THE HAGUE, Mar 12 (Reuters) Chief UN war crimes prosecutor Carla del Ponte said today she could not rule out that Slobodan Milosevic might have committed suicide but said she wanted to wait for the results of an autopsy.
''Of course it could be possible,'' she said, noting that the death of the former Yugoslav president yesterday was the second within a week at the tribunal's detention centre after the suicide of former rebel Croatian Serb leader Milan Babic.
The UN war crimes tribunal has said there was no indication Milosevic committed suicide. But it has requested an autopsy hoping to clear up the cause of his death.
Earlier, Del Ponte told an Italian newspaper the approach of sentencing could have prompted Milosevic to take his life.
''According to our valuations, (the trial) would have closed with a condemnation requesting he be shut away for life. Perhaps he wanted to avoid all that,'' Del Ponte told la Repubblica.
Former Balkan envoy David Owen made a simliar suggestion, referring to the suicides of Milosevic's father and mother.
''It may well be that we'll find out that realising once it was getting close to sentence they may have returned to the very intrusive watch arrangements ... that he might see this as the moment to commit suicide, to take some form of poison,'' he told Britain's Sky television.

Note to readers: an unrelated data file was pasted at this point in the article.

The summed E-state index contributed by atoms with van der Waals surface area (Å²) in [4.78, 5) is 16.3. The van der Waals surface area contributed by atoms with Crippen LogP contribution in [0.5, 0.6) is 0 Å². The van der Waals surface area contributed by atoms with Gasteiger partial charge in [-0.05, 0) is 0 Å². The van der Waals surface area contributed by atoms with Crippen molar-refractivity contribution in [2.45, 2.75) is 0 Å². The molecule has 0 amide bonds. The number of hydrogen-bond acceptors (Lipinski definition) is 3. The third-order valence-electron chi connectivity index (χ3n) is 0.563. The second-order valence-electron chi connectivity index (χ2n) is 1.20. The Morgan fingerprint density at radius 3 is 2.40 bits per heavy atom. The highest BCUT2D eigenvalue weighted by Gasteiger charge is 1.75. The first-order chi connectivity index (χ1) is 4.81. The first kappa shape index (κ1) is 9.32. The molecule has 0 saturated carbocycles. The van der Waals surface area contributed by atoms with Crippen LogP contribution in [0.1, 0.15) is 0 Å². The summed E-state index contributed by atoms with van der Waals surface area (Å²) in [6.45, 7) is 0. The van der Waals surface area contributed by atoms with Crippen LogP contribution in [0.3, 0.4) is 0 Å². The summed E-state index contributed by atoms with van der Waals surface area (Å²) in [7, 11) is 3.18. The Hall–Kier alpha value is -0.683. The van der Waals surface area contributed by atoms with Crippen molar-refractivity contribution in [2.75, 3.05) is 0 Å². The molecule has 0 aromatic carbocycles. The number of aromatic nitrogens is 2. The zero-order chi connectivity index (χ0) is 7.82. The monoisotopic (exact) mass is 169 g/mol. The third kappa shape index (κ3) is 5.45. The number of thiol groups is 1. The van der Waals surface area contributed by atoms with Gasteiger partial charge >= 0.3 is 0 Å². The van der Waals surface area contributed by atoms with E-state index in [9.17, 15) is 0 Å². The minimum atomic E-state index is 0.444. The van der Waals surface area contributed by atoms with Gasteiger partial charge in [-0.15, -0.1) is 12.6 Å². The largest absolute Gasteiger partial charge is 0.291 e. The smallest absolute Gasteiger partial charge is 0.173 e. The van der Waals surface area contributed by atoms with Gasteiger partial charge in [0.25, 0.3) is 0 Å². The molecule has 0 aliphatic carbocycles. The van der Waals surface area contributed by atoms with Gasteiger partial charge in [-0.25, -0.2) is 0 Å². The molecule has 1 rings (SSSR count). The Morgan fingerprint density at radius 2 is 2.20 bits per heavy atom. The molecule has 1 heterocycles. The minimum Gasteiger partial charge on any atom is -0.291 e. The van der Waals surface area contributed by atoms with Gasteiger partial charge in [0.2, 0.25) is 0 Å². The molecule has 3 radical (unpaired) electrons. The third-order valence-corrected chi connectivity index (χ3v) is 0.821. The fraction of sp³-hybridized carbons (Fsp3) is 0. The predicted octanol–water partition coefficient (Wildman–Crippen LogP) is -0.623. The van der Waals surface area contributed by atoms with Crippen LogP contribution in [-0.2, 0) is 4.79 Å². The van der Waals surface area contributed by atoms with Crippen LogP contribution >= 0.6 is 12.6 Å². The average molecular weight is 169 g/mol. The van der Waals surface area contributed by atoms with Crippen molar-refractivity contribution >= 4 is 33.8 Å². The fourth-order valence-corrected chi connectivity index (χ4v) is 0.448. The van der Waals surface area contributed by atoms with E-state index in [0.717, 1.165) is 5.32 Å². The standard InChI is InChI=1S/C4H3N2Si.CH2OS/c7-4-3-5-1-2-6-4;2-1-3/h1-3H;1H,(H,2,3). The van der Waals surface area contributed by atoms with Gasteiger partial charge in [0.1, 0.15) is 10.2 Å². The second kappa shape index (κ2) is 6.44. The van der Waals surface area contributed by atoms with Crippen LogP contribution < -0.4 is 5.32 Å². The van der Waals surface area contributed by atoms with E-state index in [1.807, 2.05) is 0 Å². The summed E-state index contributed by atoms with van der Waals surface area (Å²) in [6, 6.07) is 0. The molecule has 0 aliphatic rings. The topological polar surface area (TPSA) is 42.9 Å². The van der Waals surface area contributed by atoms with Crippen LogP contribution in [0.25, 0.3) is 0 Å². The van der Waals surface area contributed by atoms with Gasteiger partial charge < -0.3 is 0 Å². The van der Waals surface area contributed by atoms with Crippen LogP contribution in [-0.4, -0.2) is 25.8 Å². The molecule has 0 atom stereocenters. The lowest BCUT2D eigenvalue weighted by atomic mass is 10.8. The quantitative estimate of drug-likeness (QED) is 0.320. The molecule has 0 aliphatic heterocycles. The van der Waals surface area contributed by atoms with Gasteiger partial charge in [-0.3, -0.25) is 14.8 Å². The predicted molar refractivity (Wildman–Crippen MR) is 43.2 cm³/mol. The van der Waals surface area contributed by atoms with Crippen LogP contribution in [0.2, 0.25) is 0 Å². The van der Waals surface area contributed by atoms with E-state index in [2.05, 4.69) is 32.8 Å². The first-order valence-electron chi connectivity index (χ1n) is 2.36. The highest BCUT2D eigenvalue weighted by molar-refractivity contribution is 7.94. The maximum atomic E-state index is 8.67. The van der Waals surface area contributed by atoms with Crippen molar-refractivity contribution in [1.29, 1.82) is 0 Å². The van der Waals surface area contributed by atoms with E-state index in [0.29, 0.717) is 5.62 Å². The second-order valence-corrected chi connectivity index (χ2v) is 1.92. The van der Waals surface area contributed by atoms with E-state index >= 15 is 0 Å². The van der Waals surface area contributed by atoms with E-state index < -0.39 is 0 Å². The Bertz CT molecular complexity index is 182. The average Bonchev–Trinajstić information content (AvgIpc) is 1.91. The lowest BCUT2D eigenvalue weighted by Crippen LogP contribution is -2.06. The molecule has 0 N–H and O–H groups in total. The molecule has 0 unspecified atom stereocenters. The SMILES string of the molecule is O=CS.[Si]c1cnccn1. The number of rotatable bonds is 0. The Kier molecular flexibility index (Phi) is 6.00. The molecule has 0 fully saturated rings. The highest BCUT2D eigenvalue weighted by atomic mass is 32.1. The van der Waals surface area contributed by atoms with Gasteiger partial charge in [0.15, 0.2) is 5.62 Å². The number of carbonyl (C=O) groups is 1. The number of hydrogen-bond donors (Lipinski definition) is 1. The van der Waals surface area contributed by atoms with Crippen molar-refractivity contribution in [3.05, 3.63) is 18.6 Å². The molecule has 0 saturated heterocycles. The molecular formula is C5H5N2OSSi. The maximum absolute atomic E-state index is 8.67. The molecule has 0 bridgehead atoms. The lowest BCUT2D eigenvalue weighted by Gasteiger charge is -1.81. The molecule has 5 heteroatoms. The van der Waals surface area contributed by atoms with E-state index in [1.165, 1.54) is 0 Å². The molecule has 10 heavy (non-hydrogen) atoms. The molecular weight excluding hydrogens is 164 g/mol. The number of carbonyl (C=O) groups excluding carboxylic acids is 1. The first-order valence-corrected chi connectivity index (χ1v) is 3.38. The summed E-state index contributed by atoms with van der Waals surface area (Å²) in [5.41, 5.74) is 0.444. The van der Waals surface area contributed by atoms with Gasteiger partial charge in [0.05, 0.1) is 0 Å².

Del Ponte said she was enraged by Milosevic's death, only months before the verdict was due in his four-year-old trial. ''I am furious,'' she said in the interview.
''In an instant everything was lost ... The death of Milosevic represents for me a total defeat.'' She told the news conference she expected initial results of the autopsy later on Sunday or on Monday, although she noted that results of toxicology tests could take longer.
Medical checks of Milosevic, who was found dead in his cell, were thorough and should have picked up any worsening in his heart condition and high blood pressure, she said.
''It is very strange, even if it is of course possible, that he should have died so suddenly without these medics having noticed a worsening of his condition.'' She refused to comment at the news conference on allegations by Milosevic's lawyer that he may have been poisoned but told la Repubblica it would have been impossible.
''In prison, Milosevic came to be considered and treated by all as a president, his old status was always recognised. Above all, there was much attention given to the preparation of his meals, there was no chance of unusual contacts.'' Owen said the West had no interest in killing Milosevic.
''Our interests were in bringing him to a verdict and hearing a verdict. Nobody who listened to that trial had much doubt that the judge would on most of the charges find him guilty.'' REUTERS CH RN1753